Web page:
That stress snowballed with the Lugnuts, when even the success of his one decent month was largely concentrated in a seven-game hit streak. He finished the year batting .170/.254/.369 with 12 homers in 80 games.

“All the failure, the thing you’re working so dang hard for and it’s just not coming to you, it didn’t work for me all season,” says Danner. “I was hitting a home run every few games, but that was my one hit. It wasn’t fun at all.”

Complicating things is that even when he was drafted as a catcher, he felt that he had more promise as a pitcher. As he struggled at the plate, he started thinking more and more about getting back up on the mound, but feared how the Blue Jays would react, so he kept quiet.

Back home that fall, he threw a few bullpens with his agent, Lenny Strelitz, and they were intrigued enough by how the ball was coming out that they decided to test things out in some live batting practice. Some of the most helpful feedback came from Nick Pratto, the highly touted Kansas City Royals prospect who happens to be Danner’s best friend.

“He was a real hitter up there seeing my stuff and telling me, ‘Hey, dude, this is where you need to be. This is going to play. This is what’s going to get you to the big-leagues,’” Danner recalls. “I was like, this is my best friend telling me this. He’s not just going to blow it up my butt, he’s going to tell me what he really thinks.”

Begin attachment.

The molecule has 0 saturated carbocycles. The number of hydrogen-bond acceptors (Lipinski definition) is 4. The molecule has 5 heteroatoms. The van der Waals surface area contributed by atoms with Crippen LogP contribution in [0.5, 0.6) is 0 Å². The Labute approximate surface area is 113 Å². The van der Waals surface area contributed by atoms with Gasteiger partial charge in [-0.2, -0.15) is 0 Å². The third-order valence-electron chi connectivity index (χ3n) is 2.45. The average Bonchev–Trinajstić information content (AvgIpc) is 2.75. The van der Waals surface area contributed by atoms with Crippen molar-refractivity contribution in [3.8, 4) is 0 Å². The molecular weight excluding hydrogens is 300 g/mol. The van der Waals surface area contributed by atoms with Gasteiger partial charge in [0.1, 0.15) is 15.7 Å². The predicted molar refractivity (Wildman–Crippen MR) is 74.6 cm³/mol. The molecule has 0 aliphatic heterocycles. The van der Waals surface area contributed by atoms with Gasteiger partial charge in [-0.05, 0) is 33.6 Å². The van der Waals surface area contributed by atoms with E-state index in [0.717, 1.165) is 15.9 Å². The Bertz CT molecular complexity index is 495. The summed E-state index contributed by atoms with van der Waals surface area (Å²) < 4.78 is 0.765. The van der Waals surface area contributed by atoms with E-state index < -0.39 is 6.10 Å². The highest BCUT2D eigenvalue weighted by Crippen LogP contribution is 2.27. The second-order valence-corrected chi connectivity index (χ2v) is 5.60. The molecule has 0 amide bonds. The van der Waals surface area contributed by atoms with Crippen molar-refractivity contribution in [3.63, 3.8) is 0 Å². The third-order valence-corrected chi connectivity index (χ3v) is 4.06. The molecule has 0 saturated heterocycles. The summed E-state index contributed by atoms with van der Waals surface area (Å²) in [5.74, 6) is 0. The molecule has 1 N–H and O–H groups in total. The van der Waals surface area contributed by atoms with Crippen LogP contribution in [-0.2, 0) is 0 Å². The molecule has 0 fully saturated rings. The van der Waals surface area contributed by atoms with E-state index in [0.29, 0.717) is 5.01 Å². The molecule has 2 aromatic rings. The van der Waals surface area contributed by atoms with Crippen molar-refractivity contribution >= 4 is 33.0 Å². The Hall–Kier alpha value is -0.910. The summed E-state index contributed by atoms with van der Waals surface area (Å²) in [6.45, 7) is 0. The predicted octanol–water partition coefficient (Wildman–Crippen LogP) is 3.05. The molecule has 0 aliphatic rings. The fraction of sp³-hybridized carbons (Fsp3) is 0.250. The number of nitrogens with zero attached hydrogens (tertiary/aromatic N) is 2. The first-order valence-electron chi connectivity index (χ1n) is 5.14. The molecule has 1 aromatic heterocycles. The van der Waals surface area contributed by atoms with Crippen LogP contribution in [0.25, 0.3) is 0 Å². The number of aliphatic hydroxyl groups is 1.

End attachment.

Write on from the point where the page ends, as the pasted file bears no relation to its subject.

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At that point, Danner decided to make the switch, he and Strelitz talked it over with the Blue Jays and the club was fully supportive of the change.

Though he still did some hitting at spring training in 2020, his focus was on the mound and there were no regrets. Then came the pandemic shutdown, which ended up working in Danner’s favour. He returned home, focused on weight training and postural exercises former San Diego Padres reliever Jacob Nix put him onto as a way to better ready his body for pitching, and continued to build his arm strength for the grind to come.

Danner arrived at camp a full-go this year, was pleasantly surprised by the challenge assignment of advanced-A, and save for a lat strain that briefly sidelined him, showed impressive consistency for a pitching rookie.

“I loved it. I loved being in the competitive atmosphere, you’re the man on the hill, everybody’s watching you and the team’s on your back. I loved to get hitters out because I was getting out my entire career, you know?” he says with a laugh. “That helped me a lot, just having the fun aspect of competitiveness again. That was the most excited I’ve ever been in in my professional career so far.”

As the 40-man roster deadline approached Nov. 19, Danner wasn’t sure if the Blue Jays planned to add him and his mind played out all sorts of possibilities until Cory Popham, the club’s pitching development co-ordinator, called him with the news.

Now, his mind is locked in on more specific goals as he works through the off-season program the club provided.

“I want to help the big-league team next year,” says Danner. “I mean, we have the best lineup in baseball. The hitters are unbelievable to watch and they have a serious chance to win it next year and I just want to be up there so bad. Wherever they start me, it doesn’t matter to me. I’m just going to keep doing me, stay with my confidence and keep throwing the rock.”